At the institutional level, too, serious efforts were made to enhance the hierocratic authority of the chief representative of the Hidden Imam. Moḥammad b. ʿOṯmān ʿAmrī remained the director of the seat of the Imam for some forty five years until his death in 304/917. His authority, however, did not remain unchallenged. Sometime in the late 290s/early 910s, Ḥosayn b. Manṣūr Ḥallāj (q.v.), an Imami mystic and chiliast, was claiming to be in communication with the Hidden Imam and his agent (wakīl; Ṭūsī, p. 247). In 302/914-15, the alderman (naqīb) of the Shiʿites in Baghdad turned over to Caliph al-Moqtader an impostor who was claiming to be the son of the eleventh Imam returning from occultation (Klemm, pp. 141-42). The trouble with the pretenders at the time when the problem of succession to the aged ʿAmrī was imminent must have prompted the Imami leadership to think of means for strengthening the authority of the director of the holy seat. A new designation, safīr (intermediary), was probably put in circulation around this time in order to upgrade the office of the chief representative as the sole official intermediary between the Imam and the Shiʿites. In any event, the opportunity to institutionalize the office of a sole intermediary with the Imam as sefāra first presented itself when Moḥammad b. ʿOṯmān died. A relative of Abū Sahl, Abu’l-Qāsem Ḥosayn b. Rūḥ Nawbaḵtī, was established as the official intermediary (safīr) at the seat of the Hidden Imam, which had moved from Samarra to Baghdad. Moḥammad b. ʿOṯmān’s daughter, Omm Kolṯūm, testified that her father had designated Ebn Rūḥ as his intermediary (Ṭūsī, p. 227; Eqbāl, pp. 215-16). What is of greater importance than the new designation of the upgraded office was the decision of the Imami hierarchy to reopen official communi cation with the Hidden Imam after a quarter of a century. On 24 Šawwāl 305/9 April 918, the newly ensconced safīr produced the first new decree issued by the Hidden Imam (Ṭūsī, pp. 227-28; Eqbāl, p. 216). The subject of the decree, it is interesting to note, was the confirmation of Ebn Rūḥ as the new head of the hierarchy. The issuance of decrees emanating from the Hidden Imam was thus resumed. This policy, however, failed to curb rival claims to direct communication with the Imam, and Ebn Rūḥ’s own secretary, Moḥammad b. ʿAlī Šalmaḡānī, claimed to be the Hidden Imam’s gate (bāb, q.v.). At any rate, ʿAlī b. Moḥammad Sāmarrī, who succeeded Ebn Rūḥ in 326/938, did not consider the office of sefāra worth perpetuating. Six days before his death in 329/941, Sāmarrī, who had been the safīr for three years, reportedly produced the following decree from the Hidden Imam: “In the name of God, the merciful, the compassionate. O, ʿAlī b. Moḥammad al-Sāmarrī … you will die in six days. Settle your affairs, and leave no testament in favor of anyone to fill your office after your death. Indeed, the second [variant: the complete (tāmma)] occultation has occurred, and there will be no parousia except with God’s permission” (Ebn Bābawayh, p. 516 n. 1; Ṭūsī, p. 243).

The multiplication of extremist claimants to be the gate of the Hidden Imam, and the cessation of communication between the Imam’s holy seat and the Shiʿite community for a second time (Ebn Bābawayh, p. 3), deepened the sense of desperation and hardship (meḥna) in what is commonly referred to as the era of perplexity (ḥayra). In the short run, the theoretical solution to the crisis of the imamate by Nawbaḵtī and Ebn Qeba was not accompanied by a practical solution to the crisis of hierocratic authority, and had little immediate effect on the morale of the Shiʿite community. In the long run, however, it was upon the foundations they had laid that the idea of occultation was detached from its original chiliastic context and transformed into a fixed component of the Shiʿite theodicy and theology. In the second half of the 4th/10th century, Ebn Bābawayh greatly developed the analogy between the ḡayba of the Imam and the absence of the prophets, and the rationalist doctors of the 11th century, Shaikh Mofīd (d. 413/1032), Šarīf Mortażā (d. 436/1044), and Shaikh Abū Jaʿfar Moḥammad Ṭūsī (d. 460/1067), vigorously rebutted the charge that the occultation of the Imam meant the abeyance of the divine law, and recast the explanation of the ḡayba within the framework of their Muʿtazilite-inspired nomocratic theology. Ḡayba was no longer a cause for perplexity because, thanks to the divine law and grace (loṭf) the believer knew what to do in the absence of the Imam (Arjomand, 1997). However, Ṭūsī, who put forward the systematic theology of occultation as the introduction to his Ketāb al-ḡayba, also retained many of the apocalyptic traditions as the traditional (naqlī) proof of the ḡayba. These have, from time to time, provided a source of inspiration for chiliastic claimants to Mahdihood, such as Fażl-Allāh Esterābādī Ḥorūfī, Sayyed Moḥammad Nūrbaḵš, and Sayyed Moḥammad Mošaʿšaʿ, who have announced the end of the ḡayba by their own parousia (ẓohūr).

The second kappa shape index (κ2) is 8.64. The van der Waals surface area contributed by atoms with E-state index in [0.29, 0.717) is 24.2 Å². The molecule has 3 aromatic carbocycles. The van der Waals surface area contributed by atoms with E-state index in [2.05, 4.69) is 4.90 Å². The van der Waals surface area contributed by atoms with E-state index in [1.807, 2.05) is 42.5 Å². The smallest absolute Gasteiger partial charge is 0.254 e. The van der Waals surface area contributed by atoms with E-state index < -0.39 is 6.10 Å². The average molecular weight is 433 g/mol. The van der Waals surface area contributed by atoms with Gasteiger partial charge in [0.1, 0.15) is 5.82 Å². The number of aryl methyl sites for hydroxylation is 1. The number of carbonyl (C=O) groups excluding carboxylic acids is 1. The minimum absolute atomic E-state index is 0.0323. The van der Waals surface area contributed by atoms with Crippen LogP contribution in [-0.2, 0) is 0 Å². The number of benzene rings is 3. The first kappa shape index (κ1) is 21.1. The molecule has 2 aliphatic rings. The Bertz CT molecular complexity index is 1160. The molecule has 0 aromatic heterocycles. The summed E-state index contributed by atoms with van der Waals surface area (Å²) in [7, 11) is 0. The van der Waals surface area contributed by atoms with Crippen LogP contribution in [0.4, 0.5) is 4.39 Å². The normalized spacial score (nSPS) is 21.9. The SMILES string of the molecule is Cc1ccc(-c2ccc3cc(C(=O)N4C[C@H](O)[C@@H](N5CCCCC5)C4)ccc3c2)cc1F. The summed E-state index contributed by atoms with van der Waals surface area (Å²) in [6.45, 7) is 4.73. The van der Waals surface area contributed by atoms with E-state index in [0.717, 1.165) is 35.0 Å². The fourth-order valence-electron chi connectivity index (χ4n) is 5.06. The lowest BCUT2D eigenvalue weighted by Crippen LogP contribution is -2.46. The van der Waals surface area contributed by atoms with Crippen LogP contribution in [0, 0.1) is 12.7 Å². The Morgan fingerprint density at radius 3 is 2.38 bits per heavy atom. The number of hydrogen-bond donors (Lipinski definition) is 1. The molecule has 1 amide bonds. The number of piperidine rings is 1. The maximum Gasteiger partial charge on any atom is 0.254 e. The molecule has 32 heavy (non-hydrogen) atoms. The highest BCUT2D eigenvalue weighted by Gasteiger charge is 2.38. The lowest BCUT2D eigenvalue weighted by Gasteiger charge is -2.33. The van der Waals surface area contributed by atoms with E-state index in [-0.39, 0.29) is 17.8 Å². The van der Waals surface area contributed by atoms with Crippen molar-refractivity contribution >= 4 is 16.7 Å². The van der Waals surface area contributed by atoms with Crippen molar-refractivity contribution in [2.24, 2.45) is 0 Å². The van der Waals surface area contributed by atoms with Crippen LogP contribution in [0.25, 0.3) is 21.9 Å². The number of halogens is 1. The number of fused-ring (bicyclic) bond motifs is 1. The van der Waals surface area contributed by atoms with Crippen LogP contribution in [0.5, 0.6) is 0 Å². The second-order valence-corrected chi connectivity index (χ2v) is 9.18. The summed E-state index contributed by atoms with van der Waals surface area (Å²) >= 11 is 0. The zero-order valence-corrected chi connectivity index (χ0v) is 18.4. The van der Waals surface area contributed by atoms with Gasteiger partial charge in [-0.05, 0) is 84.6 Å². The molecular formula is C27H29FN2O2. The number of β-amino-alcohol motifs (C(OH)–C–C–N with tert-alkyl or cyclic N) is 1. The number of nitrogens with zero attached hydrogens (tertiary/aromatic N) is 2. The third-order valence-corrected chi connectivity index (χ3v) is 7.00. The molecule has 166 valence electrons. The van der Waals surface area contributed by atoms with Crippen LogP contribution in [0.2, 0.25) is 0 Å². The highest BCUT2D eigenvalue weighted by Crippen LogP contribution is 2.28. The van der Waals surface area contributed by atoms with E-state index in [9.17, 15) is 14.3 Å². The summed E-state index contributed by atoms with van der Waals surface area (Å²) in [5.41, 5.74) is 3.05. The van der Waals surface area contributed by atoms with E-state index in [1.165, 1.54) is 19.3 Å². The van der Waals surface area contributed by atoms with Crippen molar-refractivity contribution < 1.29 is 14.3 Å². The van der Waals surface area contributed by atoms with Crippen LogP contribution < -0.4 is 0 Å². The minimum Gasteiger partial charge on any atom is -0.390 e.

According to the official Shiʿite view, the ḡayba of the twelfth Imam begins immediately upon the death of the eleventh Imam in 260/874, and the two occultations are reckoned as the lesser (ṣoḡrā) and the greater (kobrā). The former is defined as the period 260-329/874-941, when the Hidden Imam communicated with the community through intermediaries. ʿOṯmān b. Saʿīd ʿAmrī, Moḥammad b. ʿOṯmān ʿAmrī, Ebn Rūḥ, and ʿAlī b. Moḥammad Sāmarrī are recognized as the four official intermediaries, and the term safīr is applied to all of them. The greater occultation is defined by the cessation of regular communication with the Hidden Imam and is to last until the end of time and the latter’s parousiaas the Mahdi and Qāʾem.



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(Said Amir Arjomand)

Originally Published: December 15, 2000

Last Updated: February 3, 2012

This article is available in print.